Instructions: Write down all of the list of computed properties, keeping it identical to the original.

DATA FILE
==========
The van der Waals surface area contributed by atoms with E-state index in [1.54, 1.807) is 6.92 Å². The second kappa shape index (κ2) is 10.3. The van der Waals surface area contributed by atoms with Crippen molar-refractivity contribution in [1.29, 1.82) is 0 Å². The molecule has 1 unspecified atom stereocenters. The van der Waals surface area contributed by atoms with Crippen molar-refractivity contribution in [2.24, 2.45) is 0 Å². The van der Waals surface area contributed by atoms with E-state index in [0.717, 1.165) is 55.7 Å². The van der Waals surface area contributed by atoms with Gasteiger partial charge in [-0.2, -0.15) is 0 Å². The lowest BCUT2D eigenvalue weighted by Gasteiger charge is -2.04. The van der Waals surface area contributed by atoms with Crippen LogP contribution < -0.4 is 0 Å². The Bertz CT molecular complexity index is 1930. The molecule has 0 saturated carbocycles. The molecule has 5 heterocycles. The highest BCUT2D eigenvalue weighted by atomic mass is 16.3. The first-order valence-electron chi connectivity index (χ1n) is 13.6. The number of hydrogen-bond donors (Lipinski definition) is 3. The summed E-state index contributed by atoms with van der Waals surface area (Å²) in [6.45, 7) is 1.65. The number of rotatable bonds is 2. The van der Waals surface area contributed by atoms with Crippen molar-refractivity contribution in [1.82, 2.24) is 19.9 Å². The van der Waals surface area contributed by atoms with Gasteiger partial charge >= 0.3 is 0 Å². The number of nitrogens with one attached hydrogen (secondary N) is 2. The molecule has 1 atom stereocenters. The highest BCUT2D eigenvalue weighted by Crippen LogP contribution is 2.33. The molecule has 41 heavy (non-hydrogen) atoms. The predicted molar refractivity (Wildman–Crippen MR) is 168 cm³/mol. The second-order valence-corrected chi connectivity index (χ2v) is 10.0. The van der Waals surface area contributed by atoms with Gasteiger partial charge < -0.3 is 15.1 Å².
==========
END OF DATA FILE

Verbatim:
The van der Waals surface area contributed by atoms with E-state index in [1.54, 1.807) is 6.92 Å². The second kappa shape index (κ2) is 10.3. The van der Waals surface area contributed by atoms with Crippen molar-refractivity contribution in [1.29, 1.82) is 0 Å². The molecule has 1 unspecified atom stereocenters. The van der Waals surface area contributed by atoms with Crippen molar-refractivity contribution in [2.24, 2.45) is 0 Å². The van der Waals surface area contributed by atoms with E-state index in [0.717, 1.165) is 55.7 Å². The van der Waals surface area contributed by atoms with Gasteiger partial charge in [-0.2, -0.15) is 0 Å². The lowest BCUT2D eigenvalue weighted by Gasteiger charge is -2.04. The van der Waals surface area contributed by atoms with Crippen LogP contribution < -0.4 is 0 Å². The Bertz CT molecular complexity index is 1930. The molecule has 0 saturated carbocycles. The molecule has 5 heterocycles. The highest BCUT2D eigenvalue weighted by atomic mass is 16.3. The first-order valence-electron chi connectivity index (χ1n) is 13.6. The number of hydrogen-bond donors (Lipinski definition) is 3. The summed E-state index contributed by atoms with van der Waals surface area (Å²) in [6.45, 7) is 1.65. The number of rotatable bonds is 2. The van der Waals surface area contributed by atoms with Crippen molar-refractivity contribution in [1.82, 2.24) is 19.9 Å². The van der Waals surface area contributed by atoms with Gasteiger partial charge >= 0.3 is 0 Å². The number of nitrogens with one attached hydrogen (secondary N) is 2. The molecule has 1 atom stereocenters. The highest BCUT2D eigenvalue weighted by Crippen LogP contribution is 2.33. The molecule has 41 heavy (non-hydrogen) atoms. The predicted molar refractivity (Wildman–Crippen MR) is 168 cm³/mol. The second-order valence-corrected chi connectivity index (χ2v) is 10.0. The van der Waals surface area contributed by atoms with Gasteiger partial charge < -0.3 is 15.1 Å².